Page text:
The ski real estate market has been affected by Covid-19, but the forecast is confident with skier numbers on the rise and resorts investing in infrastructure…
Just enjoy the mountain lifestyle!
Although Covid is restraining travel (the major hurdle is having to be quarantined on coming back to your country like in the UK), reducing visitor numbers and property acquisitions, it is also prompting lifestyle changes that could benefit ski resorts once the pandemic has ended.
One trend is looking for nature and the wilderness after being locked in for weeks on end… And of course, ski resorts offer this in profusion, with huge open spaces and clean air. The appeal of mountain living or holidaying, in winter and summer (summer in the Alps is increasing exponentially with our clients), is likely to continue after the pandemic and draw a new customer base.
The appeal of mountain living or holidaying is likely to continue. The pandemic has also accelerated working from home (even the French have a word now: télétravail) and we expect this to continue even when there the vaccines finally arrive. Working from home, once you have a good Internet connection, can be done anywhere, including while staying in your Méribel apartment. People may choose to take fewer but more prolonged visits to make the most of this, which would be a reversal of the trend for weekend trips.
Despite the most dramatic economic downturn forecast since the last war, ski property prices in the most expensive prime resorts have increased, demonstrating the sustained demand for quality and prime real estate in the mountain.
Positive signs in national alpine markets
While the property markets in ski resorts have their own drivers, it’s important to consider the economy and property prices at a national level.
Analysis of the economic situation in Austria, France, Italy and Switzerland shows Austria is forecast to see the least severe economic downturn following Covid-19. According to Oxford Economics, Austrian GDP is expected to fall -4.1% in 2020 compared to -8.6% in France. However, over the next five years, France is forecast to see the strongest growth (27.1%), followed by Austria (24.6%). Figures for Switzerland are -6.4% and 18.3% respectively, while for Italy they are -8.4% and 19.3% respectively.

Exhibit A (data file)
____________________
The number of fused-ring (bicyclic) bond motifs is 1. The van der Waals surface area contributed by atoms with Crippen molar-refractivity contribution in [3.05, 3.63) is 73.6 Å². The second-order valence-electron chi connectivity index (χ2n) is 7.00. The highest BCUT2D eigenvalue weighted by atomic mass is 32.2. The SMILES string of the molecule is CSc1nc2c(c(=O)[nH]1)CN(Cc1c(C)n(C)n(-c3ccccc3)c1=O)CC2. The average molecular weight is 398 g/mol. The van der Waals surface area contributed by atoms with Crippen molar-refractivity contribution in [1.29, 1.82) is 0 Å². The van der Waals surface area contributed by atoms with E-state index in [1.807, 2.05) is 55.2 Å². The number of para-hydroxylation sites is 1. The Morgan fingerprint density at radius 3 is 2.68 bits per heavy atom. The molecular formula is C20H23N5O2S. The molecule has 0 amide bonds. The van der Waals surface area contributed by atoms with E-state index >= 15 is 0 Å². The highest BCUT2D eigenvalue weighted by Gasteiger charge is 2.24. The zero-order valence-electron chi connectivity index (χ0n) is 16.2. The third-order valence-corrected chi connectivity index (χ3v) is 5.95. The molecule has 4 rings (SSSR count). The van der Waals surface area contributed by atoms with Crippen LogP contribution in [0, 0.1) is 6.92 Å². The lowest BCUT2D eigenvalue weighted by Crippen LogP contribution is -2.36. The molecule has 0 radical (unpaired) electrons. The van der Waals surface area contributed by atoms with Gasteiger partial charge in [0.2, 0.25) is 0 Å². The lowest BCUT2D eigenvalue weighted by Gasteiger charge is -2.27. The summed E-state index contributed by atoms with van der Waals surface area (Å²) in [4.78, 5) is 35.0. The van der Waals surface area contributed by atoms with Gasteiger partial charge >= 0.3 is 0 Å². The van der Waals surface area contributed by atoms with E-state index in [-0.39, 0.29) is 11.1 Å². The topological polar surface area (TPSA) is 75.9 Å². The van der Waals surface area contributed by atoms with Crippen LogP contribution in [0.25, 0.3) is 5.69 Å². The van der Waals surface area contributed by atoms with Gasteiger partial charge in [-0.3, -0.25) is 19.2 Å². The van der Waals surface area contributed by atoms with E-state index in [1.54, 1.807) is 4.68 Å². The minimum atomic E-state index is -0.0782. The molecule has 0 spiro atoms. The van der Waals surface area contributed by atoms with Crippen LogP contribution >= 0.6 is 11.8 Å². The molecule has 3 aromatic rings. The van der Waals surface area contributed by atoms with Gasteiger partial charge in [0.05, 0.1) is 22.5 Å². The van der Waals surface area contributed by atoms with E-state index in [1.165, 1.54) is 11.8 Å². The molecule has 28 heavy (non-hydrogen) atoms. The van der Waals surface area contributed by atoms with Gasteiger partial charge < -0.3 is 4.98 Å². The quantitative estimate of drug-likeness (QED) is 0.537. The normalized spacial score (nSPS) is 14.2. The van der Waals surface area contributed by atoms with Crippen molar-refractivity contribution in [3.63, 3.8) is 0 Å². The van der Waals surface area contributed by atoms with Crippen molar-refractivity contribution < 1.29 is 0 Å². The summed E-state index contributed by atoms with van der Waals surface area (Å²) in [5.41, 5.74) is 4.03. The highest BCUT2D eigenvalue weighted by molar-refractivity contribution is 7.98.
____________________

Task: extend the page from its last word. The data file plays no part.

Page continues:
Housing markets during the pandemic have been remarkably robust and many countries have seen prices rise as government incentives and low-interest rates continue to make the residential property look attractive. There are some short-term threats, given concerns that the full economic impact of the pandemic has yet to be felt. However, the long-term fundamentals look stable.
Skier numbers on the rise
The number of ski visitors around the world increased during the 2018/19 season for the third successive year. Globally, numbers exceeded 350 million for the first time in more than a decade. The most significant increase was China (14.1%) but there were also rises in Russia (10.0%), the Czech Republic (6.6%) and Sweden (5.0%). The Alps, the largest ski area by far, saw an average increase of 0.6%.
The number of ski visitors around the world increased during the 2018/19 season for the third successive year. The 2019/20 season halted in mid- March, while 2020/21 visitor numbers will depend on resort closures and travel restrictions. However, historic figures show that demand for skiing is increasing.
More cash poured into ski infrastructures
Despite the pandemic, 117 lifts are due to open in the 2020/2021 season. Almost one-third are in the Alps, increasing the region’s total by 0.9%. Elsewhere, there are new openings in the Rockies (14 lifts), Pacific Coast Ranges (8), Appalachians (10), Scandinavian Mountains (5) and Pyrenees (4).
The global working landscape has changed dramatically since Covid-19 triggered the world’s largest work-from-home experiment. The short-term impact on the way people work has been huge, but the ripple effects